Why Kids Need Real Play

Brought to you by Nuffnang and OmoWhy Kids Need Real Play

Out of the corner of my eye, I catch sight of my daughter tentatively dipping her toe into the squishy mud. I freeze. Two opposing images flash to mind; me juggling a wriggling tired baby on my hip whilst trying to wash a muddy child, or delight etched on her mud-streaked face. I have a choice here. To keep quiet and observe, or to issue a warning. Maybe, ‘don’t get those clothes dirty’, or ‘just your feet!’

I keep quiet.

There is magic here. This moment is something worthy of my protection.

It’s only dirt. Dirt is good. Real play is what childhood is all about.

Why Kids Need Real Play

And yet, these experiences are becoming more and more rare for our children. Did you know that, according to Omo’s recent ‘Dirt is Good’ report, almost half of children aged 5-12 get an average of just over one hour of real play per day. This is one third less time than their parents spent at that age, a drop of 36 per cent in a single generation. Does that shock you? It should! Surely we are not ok with this? Have we become so busy that there is no time for real play anymore? I think it’s time to reevaluate our priorities.

Recently I wrote about the importance of free unstructured play for our kids. I was happy to see so many people acknowledging the importance of real play. A lot of people agreed that we need to let children imagine, create, and get messy. Whether it’s the freedom to climb a tree, catch tadpoles in the creek, or paint your sister blue. But, even though everyone seemed to agree that kids need unstructured play, there were also those that said it wasn’t ‘practical’. That they were too busy at home, and at school it wasn’t feasible to have a group of children playing completely child-led as it often involved mess.

Some people acknowledged the importance of real play for our kids but weren’t entirely comfortable with the realities of letting it happen. What if they allowed them to climb that tree and they slipped and fell? We all want to protect our children, of course, and the pressure is sometimes high for modern parents! We see pictures of perfectly put together homes and children all over social media. But life is not like that. Life is crazy, and messy, and unique to each family. Real life and real play is not posed or styled, but it is perfect just the way it is.

Why Kids Need Real Play

Kids need to experience the world in order to learn about it. They need to play to develop into the amazing people they are meant to be. The more times they hear ‘no’, ‘stop’, or ‘be careful‘ when it comes to play, the more opportunities that may be missed. Real play can sometimes be messy and loud, there’s no doubting that. But are we really going to let a little mess put us off? Watching my children, who all decided to join their sister, laugh and squeal and cover themselves in thick sticky mud, I can tell you that this is a scene I wouldn’t want to miss.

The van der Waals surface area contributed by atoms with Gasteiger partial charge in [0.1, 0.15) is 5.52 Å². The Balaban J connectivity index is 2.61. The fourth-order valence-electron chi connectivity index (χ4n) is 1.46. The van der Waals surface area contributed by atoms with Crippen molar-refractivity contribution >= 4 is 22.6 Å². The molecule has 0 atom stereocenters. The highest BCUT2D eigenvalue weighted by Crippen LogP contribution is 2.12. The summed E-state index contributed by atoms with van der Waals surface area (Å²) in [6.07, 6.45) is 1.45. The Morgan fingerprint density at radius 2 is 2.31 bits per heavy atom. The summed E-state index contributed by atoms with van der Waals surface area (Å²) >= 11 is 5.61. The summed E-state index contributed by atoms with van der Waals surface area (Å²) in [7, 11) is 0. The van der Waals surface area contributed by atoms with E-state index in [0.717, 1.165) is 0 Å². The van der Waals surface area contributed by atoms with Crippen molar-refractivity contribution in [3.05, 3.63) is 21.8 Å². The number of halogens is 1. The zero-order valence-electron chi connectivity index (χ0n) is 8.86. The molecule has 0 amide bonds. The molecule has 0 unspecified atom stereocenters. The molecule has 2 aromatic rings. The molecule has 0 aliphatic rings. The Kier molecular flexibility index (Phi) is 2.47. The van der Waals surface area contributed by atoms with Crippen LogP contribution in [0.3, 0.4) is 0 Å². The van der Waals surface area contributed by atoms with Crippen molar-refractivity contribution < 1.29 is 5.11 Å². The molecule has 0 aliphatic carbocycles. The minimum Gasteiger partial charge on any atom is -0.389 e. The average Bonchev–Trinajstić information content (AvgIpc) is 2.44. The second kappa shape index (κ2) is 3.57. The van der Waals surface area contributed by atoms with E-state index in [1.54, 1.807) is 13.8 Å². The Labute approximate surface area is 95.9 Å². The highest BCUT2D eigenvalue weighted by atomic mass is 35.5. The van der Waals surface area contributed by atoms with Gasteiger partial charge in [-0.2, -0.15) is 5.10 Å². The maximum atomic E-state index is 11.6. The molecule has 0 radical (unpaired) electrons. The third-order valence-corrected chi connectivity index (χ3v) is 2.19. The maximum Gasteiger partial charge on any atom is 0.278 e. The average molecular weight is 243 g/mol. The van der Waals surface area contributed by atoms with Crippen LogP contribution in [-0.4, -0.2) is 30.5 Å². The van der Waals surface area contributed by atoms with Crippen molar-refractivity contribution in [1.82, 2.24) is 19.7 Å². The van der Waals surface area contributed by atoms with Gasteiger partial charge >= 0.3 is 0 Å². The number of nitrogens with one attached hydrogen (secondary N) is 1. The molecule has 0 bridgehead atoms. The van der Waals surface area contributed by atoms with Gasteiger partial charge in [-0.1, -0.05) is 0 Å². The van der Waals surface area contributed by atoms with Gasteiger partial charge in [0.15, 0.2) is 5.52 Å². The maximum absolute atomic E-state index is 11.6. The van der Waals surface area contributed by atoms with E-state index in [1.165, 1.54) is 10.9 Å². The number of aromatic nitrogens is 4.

Surely the benefits of letting kids get messy through real play, far outweigh the inconvenience.

What’s so good about real play?

Children explore the world using all their senses. This is how they learn, and it often results in mess. Free, messy, unstructured play has loads of benefits, including:

  • Developing confidence and independence.
  • Honing fine motor skills and hand-eye coordination.
  • Practicing problem-solving and planning skills.
  • Increased concentration.
  • Experimenting and developing a scientific mind.
  • Learning about cause and effect.
  • Messy art projects allow kids to express themselves, refine their sense of touch, learn new vocabulary, and be creative.
  • Increased appreciation for, and knowledge of, our environment.
  • Physical health and fitness.
  • And, if you’ve ever seen a kid immersed in messy free play then it’s impossible to deny the happiness it brings them.

Many of these things can not be taught in a classroom. So, no matter how impractical it seems, surely we owe it to our kids to make time for real play. No matter if you live in a small house, no matter if you have no backyard, no matter if your mother will comment about your kid looking like they haven’t had a bath for two weeks! Let’s make it happen!

Now don’t get me wrong, I hear you that it can seem too hard sometimes. I have four kids and the amount of washing they produce is unbelievable. I’m all for ways to make it easier. But limiting their play choices to only those that are clean and tidy is not one of them.

Why Kids Need Real Play

How to make the mess of real play a little more manageable

  • Change your expectations. Having children is going to be messy, it just is. Gone are the days of sparkling floors and windows without sticky hand prints. Expect mess!
  • Celebrate mess and what it means. Dirt, paint, toys on the floor, glitter permanently trapped in your carpet…all these things tell the story of a day of fun and play. Children learn through play, and the more you get comfortable with letting messy play happen the more freedom your children will feel, and the more benefit they will get out of it! Embrace mess! It is a sign of fun and learning.
  • Set some boundaries. Let your kids know where it’s ok to make mess, and where it’s not. They will have the freedom to play without you worrying they’ll end up painting the TV. In our house, you are free to create art whenever you like, but it is done in the playroom or outside. Watercolour paints and play dough are ok for inside, but poster paint and clay are for outside. I have a two-year-old who likes to paint her body so that’s best done outside!
  • Buy washable art supplies. Sometimes kids get caught up in the moment and a lovely picture gets drawn on a wall, oops! I only purchase washable art materials in case of this scenario.
  • Be prepared. If you know things might get messy, prepare beforehand, e.g. if the kids want to paint, have a bucket ready to tip all the used brushes and cups into when they’re done, a tub for washing hands, and an old towel.